Technically, I don't wear my scarves styled in a hijab; I wear turbans, tichels, snoods, and bandanas with very long tails, as shown above. But the principle is mostly the same, which I will explain below.
It all started when I was perusing op-eds one night last October and came across this New York Times article, "A Saudi Morals Enforcer Called for a More Liberal Islam. Then the Death Threats Began." The links in that article led me to read more about the practice of hijab and its various styles, as well as pieces about Catholic/Christian women covering their heads and how that came to be abandoned. Then I came across this Premier Christianity article, "My Headcovering Experiment." The following comment was posted there:
Wow. I had never heard anything like that before in regards to hair covering. Like many Westerners, I had always believed that a woman only covers her hair when forced to by someone else, because that someone else wants to silence her and make her invisible, and that a woman who says covering is her choice is just "brainwashed."
But reading the "Experiment" article and the comments made me seriously wonder for the first time if my common Western belief was actually false. Not just challenged, but false. I had never considered that radical covering was an act of defiance, of opting out of the "Please Approve of My Sexy Body" game.
I stared blankly into space for a long time, just thinking.
I'm embarrassed to admit it now, but growing up I was uncomfortable with Muslim women and their veils, because I was taught that it was either a sign of oppression or the mark of a terrorist. (Granted, I grew up in one of the whitest places in the US.) And third-wave, sex-positive, mainstream feminism holds that since the body is nothing to be ashamed of, it should be on full display at all times, and anything short of that is oppression. Third-wave liberation views nakedness as a sociopolitical act wherein a woman should have the freedom to walk around practically naked wherever she wants, and if anyone is distracted or aroused by that, then they're the ones with the problem.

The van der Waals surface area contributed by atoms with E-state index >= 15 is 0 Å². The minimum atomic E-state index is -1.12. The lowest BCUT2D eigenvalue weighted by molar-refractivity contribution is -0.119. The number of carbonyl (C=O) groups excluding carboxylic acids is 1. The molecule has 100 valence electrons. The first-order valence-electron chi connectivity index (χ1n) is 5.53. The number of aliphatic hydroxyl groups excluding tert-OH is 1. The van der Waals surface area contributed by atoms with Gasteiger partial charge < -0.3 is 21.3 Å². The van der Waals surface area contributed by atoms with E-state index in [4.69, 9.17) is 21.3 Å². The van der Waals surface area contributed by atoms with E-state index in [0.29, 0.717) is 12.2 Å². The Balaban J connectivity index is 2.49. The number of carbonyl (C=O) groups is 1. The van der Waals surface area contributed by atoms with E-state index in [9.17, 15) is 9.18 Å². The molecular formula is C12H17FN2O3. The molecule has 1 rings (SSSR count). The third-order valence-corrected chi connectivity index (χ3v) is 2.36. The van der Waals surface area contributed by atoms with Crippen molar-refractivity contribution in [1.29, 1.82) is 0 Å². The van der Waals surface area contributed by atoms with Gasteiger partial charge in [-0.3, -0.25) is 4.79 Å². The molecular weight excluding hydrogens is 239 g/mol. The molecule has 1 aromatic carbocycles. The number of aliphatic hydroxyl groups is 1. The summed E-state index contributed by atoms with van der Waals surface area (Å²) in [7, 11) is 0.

In that line of thinking, it follows that modesty is nothing more than slut-shaming and blaming women for men's inability to control themselves; modesty is about people like Warren Jeffs, David Koresh, polygamist cults, and women who are culturally lobotomized, denied an education, and kept as domestic captives. If you cover your body, according to this ideology, then you're oppressed, repressed, provincial, narrow-minded, prudish, hypocritical, judgmental, hiding yourself, ashamed of your body, and in need of counseling to deprogram you.
While I'm obviously on board with first- and second-wave feminism, the subsequent movements are confusing and muddled to me. My personal experience tells me that skimpy clothes may be adorable but they aren't comfortable at all, in any season. Tight pants are restricting, shorty shorts and miniskirts make your legs stick to each other and to any plastic, vinyl, or leather chair you're sitting on, tight tops never stay where they should, and spaghetti straps pretty much guarantee a sunburn, despite reapplying greasy sunblock. When you're wearing tight clothes, you worry a lot: “Are my boobs spilling out? Is my fabric tape slipping? Are my pasties showing? Does my stomach look flat enough in this? Are there wet spots in my armpits? Is my panty-line showing? Is my crotch showing when I sit down? Can people see my cellulite through these pants? Is my butt jiggling too much when I walk? God, these short shorts are bunching up around my crotch and giving me a wedgie. Do I have enough Band-Aids in my purse in case these heels give me blisters?”
Beauty and fashion advertisements tell us that every woman deserves to feel sexy and desired, and that dressing sexy increases a woman's confidence. And maybe that's true for some, but in my experience, looking flashy and sexy increases my self-consciousness. Countless times I've worn something really cute and sexy and acted confident about my appearance, but on the inside I was consumed by self-conscious thoughts. What a waste of mental energy that was, when I could have been using my brain for more meaningful things.